News

Government defends red light warning in ID card reviews

Tony Collins

The Identity and Passport Service has defended the "red" traffic light status given to an early Gateway review on the ID Cards scheme.

Its defence comes after the Office of Government Commerce (OGC) yesterday published two Gateway reviews of the Identity Cards programme, following a request under the Freedom of Information Act 2000.

The Identity and Passport Service says the released Gateway reviews "acknowledge the good work that was done to ensure the successful development of the National Identity Service - good work which continues to this day".

"The first review, from June 2003, was produced before the Government had announced its response to an extensive consultation or its decision on whether the Scheme should proceed.

"As a result, not all of the preconditions required for Gate 0 had been fulfilled resulting in a red status being awarded. The OGC noted however, that "this outcome should not be viewed as a criticism"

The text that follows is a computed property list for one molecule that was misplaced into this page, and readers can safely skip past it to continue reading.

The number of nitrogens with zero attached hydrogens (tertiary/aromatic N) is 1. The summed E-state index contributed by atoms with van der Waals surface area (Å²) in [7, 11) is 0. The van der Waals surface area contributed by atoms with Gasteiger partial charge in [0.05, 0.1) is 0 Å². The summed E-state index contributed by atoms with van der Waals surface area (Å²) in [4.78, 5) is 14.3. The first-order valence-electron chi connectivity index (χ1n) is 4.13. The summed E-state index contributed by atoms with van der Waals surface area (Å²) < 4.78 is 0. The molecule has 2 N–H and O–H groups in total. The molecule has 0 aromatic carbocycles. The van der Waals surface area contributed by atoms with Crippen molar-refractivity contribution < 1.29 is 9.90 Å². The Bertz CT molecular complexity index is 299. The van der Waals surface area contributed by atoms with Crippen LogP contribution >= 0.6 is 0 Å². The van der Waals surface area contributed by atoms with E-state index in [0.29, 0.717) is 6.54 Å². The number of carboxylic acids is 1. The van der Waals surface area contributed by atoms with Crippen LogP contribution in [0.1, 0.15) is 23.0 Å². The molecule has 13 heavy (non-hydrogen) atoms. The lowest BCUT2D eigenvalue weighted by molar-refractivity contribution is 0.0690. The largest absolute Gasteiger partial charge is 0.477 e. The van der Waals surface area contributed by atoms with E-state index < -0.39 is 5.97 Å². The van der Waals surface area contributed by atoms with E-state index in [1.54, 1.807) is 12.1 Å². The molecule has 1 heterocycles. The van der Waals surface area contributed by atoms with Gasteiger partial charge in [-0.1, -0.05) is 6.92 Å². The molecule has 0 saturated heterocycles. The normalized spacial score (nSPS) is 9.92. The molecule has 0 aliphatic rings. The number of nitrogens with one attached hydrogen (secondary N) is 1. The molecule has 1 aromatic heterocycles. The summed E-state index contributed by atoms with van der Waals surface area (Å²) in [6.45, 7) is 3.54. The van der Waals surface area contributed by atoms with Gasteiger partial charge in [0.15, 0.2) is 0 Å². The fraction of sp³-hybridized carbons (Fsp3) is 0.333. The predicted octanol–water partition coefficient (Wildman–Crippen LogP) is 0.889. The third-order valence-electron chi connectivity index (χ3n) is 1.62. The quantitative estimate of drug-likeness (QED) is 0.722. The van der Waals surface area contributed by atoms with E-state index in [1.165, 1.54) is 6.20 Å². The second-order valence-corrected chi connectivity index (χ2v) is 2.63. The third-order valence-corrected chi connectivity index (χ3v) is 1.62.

A red status does not mean a project should stop, but indicates that there are actions that need to be taken quickly before it can move onto the next stage of delivery, it said.

The first review concluded that the programme - then called Entitlement Cards- should be reviewed again when the preconditions for Gate 0 were satisfied. This review took place in January 2004 when reviewers awarded the project an "amber" status.

The Identity and Passport Service said that it took action to "address all recommendations outlined in the 2004 Gate 0 review".

The Service will begin to issue identity cards to airside workers in autumn this year. It began issuing ID cards to foreign nationals in November last year.

From 2012, "high volumes of identity cards" will be produced alongside passports.


Email Alerts

Register now to receive ComputerWeekly.com IT-related news, guides and more, delivered to your inbox.
By submitting you agree to receive email from TechTarget and its partners. If you reside outside of the United States, you consent to having your personal data transferred to and processed in the United States. Privacy
 

COMMENTS powered by Disqus  //  Commenting policy